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Discussion Starter #6
Thanks I tried to stop the crank moving by putting a socket on it attached to a breaker bar then clamping that to the brake caliper. I did notice that while trying to tension the belt as soon as tension was taken off the needle on the gauge was dropping which I assumed was due to small reversible movement at the crank. I’m using the peg tool to tension the belt, but if I turn it so pointer is on the reference hole as soon as I tighten the nut the pointer rises above the hole. I’ve tried setting it below the hole to allow for the apparent extra tension that’s going on when the nut is done up, but it’s totally random and I think there’s something wrong with what Im doing. Surely it shouldn’t be as hard as this?
Just a thought in the instructions it says to thread the belt over the water pump last. I couldn’t get it on that way so I ended up stretching round the exhaust sprocket which was really tight. Just wondering if the way of getting it on affects it’s podition tension etc? Though not sure why it would
 

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No matter how/where the belt is fitted, it always moves to its natural run position after a few (2 or 3) cycles (camshaft revolutions). Don't worry if you fit lt onto the coolant pump or exhaust camshaft pulley last. The tensioner pointer will only go to the prescribed position at TDC. If after a couple of turns, the tensioner pointer seems so incorrect that it must be adjusted, then adjust it. For the 2.0, I usually err on the tight side. The 1.6 has a different tensioner which has a stronger spring. If anything, I let that go slightly slacker.
 

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Discussion Starter #8
Just a thought in the instructions it says to thread the belt over the water pump last. I couldn’t get it on that way so I ended up stretching round the exhaust sprocket which was really tight. Just wondering if the way of getting it on affects it’s podition tension etc? Though not sure why it would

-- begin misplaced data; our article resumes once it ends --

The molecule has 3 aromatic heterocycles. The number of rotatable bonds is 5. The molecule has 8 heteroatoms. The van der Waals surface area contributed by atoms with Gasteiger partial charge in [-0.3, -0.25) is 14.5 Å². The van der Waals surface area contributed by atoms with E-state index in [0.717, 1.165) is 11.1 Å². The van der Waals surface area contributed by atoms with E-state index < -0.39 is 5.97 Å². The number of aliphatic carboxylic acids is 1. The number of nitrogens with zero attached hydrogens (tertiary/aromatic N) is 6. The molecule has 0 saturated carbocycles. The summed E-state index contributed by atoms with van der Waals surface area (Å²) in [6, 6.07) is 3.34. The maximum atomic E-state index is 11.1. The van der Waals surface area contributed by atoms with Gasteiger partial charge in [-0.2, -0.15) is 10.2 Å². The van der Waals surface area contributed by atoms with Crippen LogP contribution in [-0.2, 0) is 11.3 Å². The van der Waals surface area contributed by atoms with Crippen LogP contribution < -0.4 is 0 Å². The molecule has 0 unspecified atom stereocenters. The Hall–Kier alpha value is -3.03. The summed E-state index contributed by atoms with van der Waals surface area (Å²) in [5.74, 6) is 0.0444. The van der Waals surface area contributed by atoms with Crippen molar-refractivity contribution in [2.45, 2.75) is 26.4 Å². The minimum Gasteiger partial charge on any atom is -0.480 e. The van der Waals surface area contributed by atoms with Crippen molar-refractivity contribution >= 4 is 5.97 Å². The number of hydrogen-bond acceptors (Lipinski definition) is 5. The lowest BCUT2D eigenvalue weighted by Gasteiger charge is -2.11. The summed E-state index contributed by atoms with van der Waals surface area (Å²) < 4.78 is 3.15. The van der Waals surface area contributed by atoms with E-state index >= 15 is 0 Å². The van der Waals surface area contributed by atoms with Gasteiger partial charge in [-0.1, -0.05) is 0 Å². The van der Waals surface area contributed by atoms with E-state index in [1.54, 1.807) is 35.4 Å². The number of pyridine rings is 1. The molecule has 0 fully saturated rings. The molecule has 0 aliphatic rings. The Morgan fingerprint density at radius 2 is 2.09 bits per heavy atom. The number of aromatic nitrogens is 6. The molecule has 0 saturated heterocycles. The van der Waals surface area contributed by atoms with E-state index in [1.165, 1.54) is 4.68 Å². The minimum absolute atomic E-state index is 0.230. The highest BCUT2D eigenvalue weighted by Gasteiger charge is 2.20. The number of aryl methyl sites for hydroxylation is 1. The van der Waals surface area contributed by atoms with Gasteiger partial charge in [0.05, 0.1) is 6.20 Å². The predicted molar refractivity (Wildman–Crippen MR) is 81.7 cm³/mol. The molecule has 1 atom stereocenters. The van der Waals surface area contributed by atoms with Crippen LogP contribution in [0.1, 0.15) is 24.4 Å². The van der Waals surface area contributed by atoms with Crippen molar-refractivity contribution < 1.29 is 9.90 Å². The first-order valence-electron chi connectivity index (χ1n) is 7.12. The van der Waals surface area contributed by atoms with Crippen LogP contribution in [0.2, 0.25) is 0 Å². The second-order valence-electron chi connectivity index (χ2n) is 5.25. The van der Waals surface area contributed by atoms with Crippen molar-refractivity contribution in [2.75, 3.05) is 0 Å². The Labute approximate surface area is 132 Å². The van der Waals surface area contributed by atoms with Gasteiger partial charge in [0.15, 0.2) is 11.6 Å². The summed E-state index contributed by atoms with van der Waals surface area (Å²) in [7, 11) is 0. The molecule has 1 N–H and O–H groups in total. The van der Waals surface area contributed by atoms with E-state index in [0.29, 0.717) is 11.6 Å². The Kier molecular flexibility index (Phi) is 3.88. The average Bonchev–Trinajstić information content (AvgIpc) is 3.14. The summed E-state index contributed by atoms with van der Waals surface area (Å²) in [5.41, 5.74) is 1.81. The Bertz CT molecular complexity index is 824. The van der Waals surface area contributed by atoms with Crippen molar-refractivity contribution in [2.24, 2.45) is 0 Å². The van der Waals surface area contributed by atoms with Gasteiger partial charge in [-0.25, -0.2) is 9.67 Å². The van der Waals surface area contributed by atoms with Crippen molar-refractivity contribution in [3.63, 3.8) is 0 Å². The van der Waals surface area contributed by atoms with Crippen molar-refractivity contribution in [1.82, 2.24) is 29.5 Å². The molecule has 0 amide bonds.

No matter how/where the belt is fitted, it always moves to its natural run position after a few (2 or 3) cycles (camshaft revolutions). Don't worry if you fit lt onto the coolant pump or exhaust camshaft pulley last. The tensioner pointer will only go to the prescribed position at TDC. If after a couple of turns, the tensioner pointer seems so incorrect that it must be adjusted, then adjust it. For the 2.0, I usually err on the tight side. The 1.6 has a different tensioner which has a stronger spring. If anything, I let that go slightly slacker.
Thanks for that I’ve readjusted the tensioner and now at TDC the pointer is just below the diameter of the hole when I’m rotating the engine the pointer is oscillating between positions of well below the hole and well above is that what it should do? This is the 1.8 do you reckon it would be best to set the pointer so the belts a bit tighter? Thanks again for your kind advice
 

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Discussion Starter #9